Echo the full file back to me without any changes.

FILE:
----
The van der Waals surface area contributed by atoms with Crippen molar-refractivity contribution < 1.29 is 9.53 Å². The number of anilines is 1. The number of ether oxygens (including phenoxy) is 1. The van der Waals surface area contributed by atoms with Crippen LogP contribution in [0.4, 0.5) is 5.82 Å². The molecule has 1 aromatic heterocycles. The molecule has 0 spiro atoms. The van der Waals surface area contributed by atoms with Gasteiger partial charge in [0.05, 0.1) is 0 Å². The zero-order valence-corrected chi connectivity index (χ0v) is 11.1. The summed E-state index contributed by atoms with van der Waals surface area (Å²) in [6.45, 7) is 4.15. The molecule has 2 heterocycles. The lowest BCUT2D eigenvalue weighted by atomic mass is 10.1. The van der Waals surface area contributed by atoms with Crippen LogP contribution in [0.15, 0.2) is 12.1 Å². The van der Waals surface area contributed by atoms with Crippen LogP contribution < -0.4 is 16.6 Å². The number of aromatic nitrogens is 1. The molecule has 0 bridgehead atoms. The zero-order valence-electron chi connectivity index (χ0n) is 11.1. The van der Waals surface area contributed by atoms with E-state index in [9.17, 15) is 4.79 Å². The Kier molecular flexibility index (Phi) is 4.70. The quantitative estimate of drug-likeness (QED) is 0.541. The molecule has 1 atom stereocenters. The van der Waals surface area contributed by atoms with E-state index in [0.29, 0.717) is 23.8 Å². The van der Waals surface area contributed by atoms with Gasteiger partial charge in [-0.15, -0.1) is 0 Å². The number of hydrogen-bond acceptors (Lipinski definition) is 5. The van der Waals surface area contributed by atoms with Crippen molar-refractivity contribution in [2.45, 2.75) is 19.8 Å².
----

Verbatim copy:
The van der Waals surface area contributed by atoms with Crippen molar-refractivity contribution < 1.29 is 9.53 Å². The number of anilines is 1. The number of ether oxygens (including phenoxy) is 1. The van der Waals surface area contributed by atoms with Crippen LogP contribution in [0.4, 0.5) is 5.82 Å². The molecule has 1 aromatic heterocycles. The molecule has 0 spiro atoms. The van der Waals surface area contributed by atoms with Gasteiger partial charge in [0.05, 0.1) is 0 Å². The zero-order valence-corrected chi connectivity index (χ0v) is 11.1. The summed E-state index contributed by atoms with van der Waals surface area (Å²) in [6.45, 7) is 4.15. The molecule has 2 heterocycles. The lowest BCUT2D eigenvalue weighted by atomic mass is 10.1. The van der Waals surface area contributed by atoms with Crippen LogP contribution in [0.15, 0.2) is 12.1 Å². The van der Waals surface area contributed by atoms with Crippen LogP contribution < -0.4 is 16.6 Å². The number of aromatic nitrogens is 1. The molecule has 0 bridgehead atoms. The zero-order valence-electron chi connectivity index (χ0n) is 11.1. The van der Waals surface area contributed by atoms with E-state index in [9.17, 15) is 4.79 Å². The Kier molecular flexibility index (Phi) is 4.70. The quantitative estimate of drug-likeness (QED) is 0.541. The molecule has 1 atom stereocenters. The van der Waals surface area contributed by atoms with E-state index in [0.29, 0.717) is 23.8 Å². The van der Waals surface area contributed by atoms with Gasteiger partial charge in [-0.15, -0.1) is 0 Å². The number of hydrogen-bond acceptors (Lipinski definition) is 5. The van der Waals surface area contributed by atoms with Crippen molar-refractivity contribution in [2.45, 2.75) is 19.8 Å².